A reduction of $25,000 is recommended for freight.

BUREAU OF CONSTRUCTION AND REPAIR.

The following table is a comparative statement of the appropriations for 1913, estimates for 1914, and the amount carried in this bill:

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A reduction in the working appropriation of this bureau of $229,144 is recommended. An appropriation of $300,000 is recommended for a wrecking pontoon to be used principally for the testing of submarines. It is believed that this appropriation will tend to reduce the cost of submarine boats, as the testing by the contractor is so expensive that it is a material item of cost in the bids submitted. The use of one of these pontoons will secure a more efficient test of the submarines and will be of economic value in the care, repair, and testing

of submarines now in the service. Small appropriations are recommended for machinery and tools at the repair plants in the principal working navy yards.

BUREAU OF STEAM ENGINEERING. The following table is a comparative statement of the appropriations for 1913, estimates for 1914, and the amount recommended in this bill:

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The working appropriation of this bureau has been reduced $250,000, but the committee recommends the insertion of a clause reappropriating unobligated balances for the fiscal years ending June 30, 1912 and 1913, not exceeding $250,000, in order that a type of heavy oil engine, suitable for use in one of the fuel ships now under construction, may be developed. It is believed that the time has now arrived for this Government to experiment with the heavy oil engines suitable for naval purposes, and the committee recommends that this provision be incorporated in the bill.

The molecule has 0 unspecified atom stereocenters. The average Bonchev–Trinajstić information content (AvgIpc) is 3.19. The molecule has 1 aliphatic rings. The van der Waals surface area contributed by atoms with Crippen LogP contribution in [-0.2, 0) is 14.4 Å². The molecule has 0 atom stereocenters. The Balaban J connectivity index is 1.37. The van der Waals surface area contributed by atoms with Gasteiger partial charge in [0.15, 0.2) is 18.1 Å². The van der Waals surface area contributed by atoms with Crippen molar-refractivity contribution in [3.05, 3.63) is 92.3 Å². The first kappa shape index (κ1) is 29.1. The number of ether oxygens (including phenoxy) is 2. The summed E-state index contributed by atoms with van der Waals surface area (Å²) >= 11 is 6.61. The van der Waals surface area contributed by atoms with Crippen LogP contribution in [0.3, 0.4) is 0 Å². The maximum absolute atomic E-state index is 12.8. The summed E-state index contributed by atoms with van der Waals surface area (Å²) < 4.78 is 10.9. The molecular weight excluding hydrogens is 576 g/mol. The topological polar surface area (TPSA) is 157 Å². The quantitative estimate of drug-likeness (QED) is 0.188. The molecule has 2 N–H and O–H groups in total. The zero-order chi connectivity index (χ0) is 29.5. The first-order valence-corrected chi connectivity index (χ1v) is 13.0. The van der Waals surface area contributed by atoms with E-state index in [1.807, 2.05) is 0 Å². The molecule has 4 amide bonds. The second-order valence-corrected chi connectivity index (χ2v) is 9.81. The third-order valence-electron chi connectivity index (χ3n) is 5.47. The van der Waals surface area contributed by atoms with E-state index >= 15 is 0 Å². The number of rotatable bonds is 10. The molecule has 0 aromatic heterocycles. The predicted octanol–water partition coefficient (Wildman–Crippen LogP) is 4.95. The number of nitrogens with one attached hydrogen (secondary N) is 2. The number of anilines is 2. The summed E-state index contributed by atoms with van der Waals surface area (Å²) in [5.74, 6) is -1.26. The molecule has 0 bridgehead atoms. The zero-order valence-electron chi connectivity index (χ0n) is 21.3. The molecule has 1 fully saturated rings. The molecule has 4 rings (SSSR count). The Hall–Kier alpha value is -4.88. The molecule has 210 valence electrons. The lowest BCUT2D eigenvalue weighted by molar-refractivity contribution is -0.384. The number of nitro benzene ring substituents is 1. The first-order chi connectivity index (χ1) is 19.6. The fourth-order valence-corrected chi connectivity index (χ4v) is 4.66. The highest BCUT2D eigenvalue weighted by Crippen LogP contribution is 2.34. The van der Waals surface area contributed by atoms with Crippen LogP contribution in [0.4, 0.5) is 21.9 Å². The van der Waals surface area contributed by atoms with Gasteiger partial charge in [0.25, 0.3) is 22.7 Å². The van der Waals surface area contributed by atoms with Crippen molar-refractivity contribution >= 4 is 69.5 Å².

The experimental work and testing work done at the experiment station, Annapolis, Md., has proved to be of such value in working economies and the maintenance of our Navy afloat, that the committee recommends an increase of $20.000 for that station and an appropriation of $26,000 for the equipment of the building.

NAVAL ACADEMY.

The following table is a comparative statement of the appropriations for 1913, estimates for 1914, and the amount recommended in this bill:

Naval Establishment.

Appropriated,

1913.

Estimates,

1914.

Recommended

in this bill.

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United States Naval Academy:
Pay, Naval Academy....
4 instructors, at $1,800 each (in lieu of 10 instruc-

tors, at $1,800 each).
3 clerks, at $1,500 each (increase of 1 submitted).
3 clerks, at $840 each (increase of 1 submitted).
1 draftsman, at $1,500 (increase of $300 submitted)
1 surveyor, at $1,500 (increase of $300 submitted).

i dentist, at $2,520 (omitted).
Current and miscellaneous expenses, Naval Academy
Maintenance, Naval Academy..
Repairs, Naval Academy..
Rent of buildings..
Total.....

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The appropriations for the maintenance of the Naval Academy are practically the same as last year, but the committee recommends a slight increase in the appropriation “Maintenance and repairs," and that these two appropriations be consolidated for the more efficient administration of the affairs of the academy.